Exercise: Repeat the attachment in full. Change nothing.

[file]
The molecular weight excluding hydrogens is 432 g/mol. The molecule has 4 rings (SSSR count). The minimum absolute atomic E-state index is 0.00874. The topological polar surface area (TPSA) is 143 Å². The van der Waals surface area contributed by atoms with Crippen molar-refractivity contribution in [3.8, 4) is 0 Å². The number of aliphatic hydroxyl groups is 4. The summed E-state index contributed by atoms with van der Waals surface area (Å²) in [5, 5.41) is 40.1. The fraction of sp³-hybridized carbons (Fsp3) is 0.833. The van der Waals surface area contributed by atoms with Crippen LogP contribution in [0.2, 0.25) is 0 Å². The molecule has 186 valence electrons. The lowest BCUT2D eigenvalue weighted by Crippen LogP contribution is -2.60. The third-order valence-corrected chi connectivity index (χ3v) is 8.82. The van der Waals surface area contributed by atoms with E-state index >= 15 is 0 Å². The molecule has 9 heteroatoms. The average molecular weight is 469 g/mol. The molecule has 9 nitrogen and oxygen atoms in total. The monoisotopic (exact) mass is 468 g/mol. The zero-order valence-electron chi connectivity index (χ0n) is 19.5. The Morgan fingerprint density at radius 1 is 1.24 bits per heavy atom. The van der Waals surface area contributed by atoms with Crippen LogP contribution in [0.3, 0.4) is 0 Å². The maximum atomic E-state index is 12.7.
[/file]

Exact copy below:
The molecular weight excluding hydrogens is 432 g/mol. The molecule has 4 rings (SSSR count). The minimum absolute atomic E-state index is 0.00874. The topological polar surface area (TPSA) is 143 Å². The van der Waals surface area contributed by atoms with Crippen molar-refractivity contribution in [3.8, 4) is 0 Å². The number of aliphatic hydroxyl groups is 4. The summed E-state index contributed by atoms with van der Waals surface area (Å²) in [5, 5.41) is 40.1. The fraction of sp³-hybridized carbons (Fsp3) is 0.833. The van der Waals surface area contributed by atoms with Crippen LogP contribution in [0.2, 0.25) is 0 Å². The molecule has 186 valence electrons. The lowest BCUT2D eigenvalue weighted by Crippen LogP contribution is -2.60. The third-order valence-corrected chi connectivity index (χ3v) is 8.82. The van der Waals surface area contributed by atoms with E-state index >= 15 is 0 Å². The molecule has 9 heteroatoms. The average molecular weight is 469 g/mol. The molecule has 9 nitrogen and oxygen atoms in total. The monoisotopic (exact) mass is 468 g/mol. The zero-order valence-electron chi connectivity index (χ0n) is 19.5. The Morgan fingerprint density at radius 1 is 1.24 bits per heavy atom. The van der Waals surface area contributed by atoms with Crippen LogP contribution in [0.3, 0.4) is 0 Å². The maximum atomic E-state index is 12.7.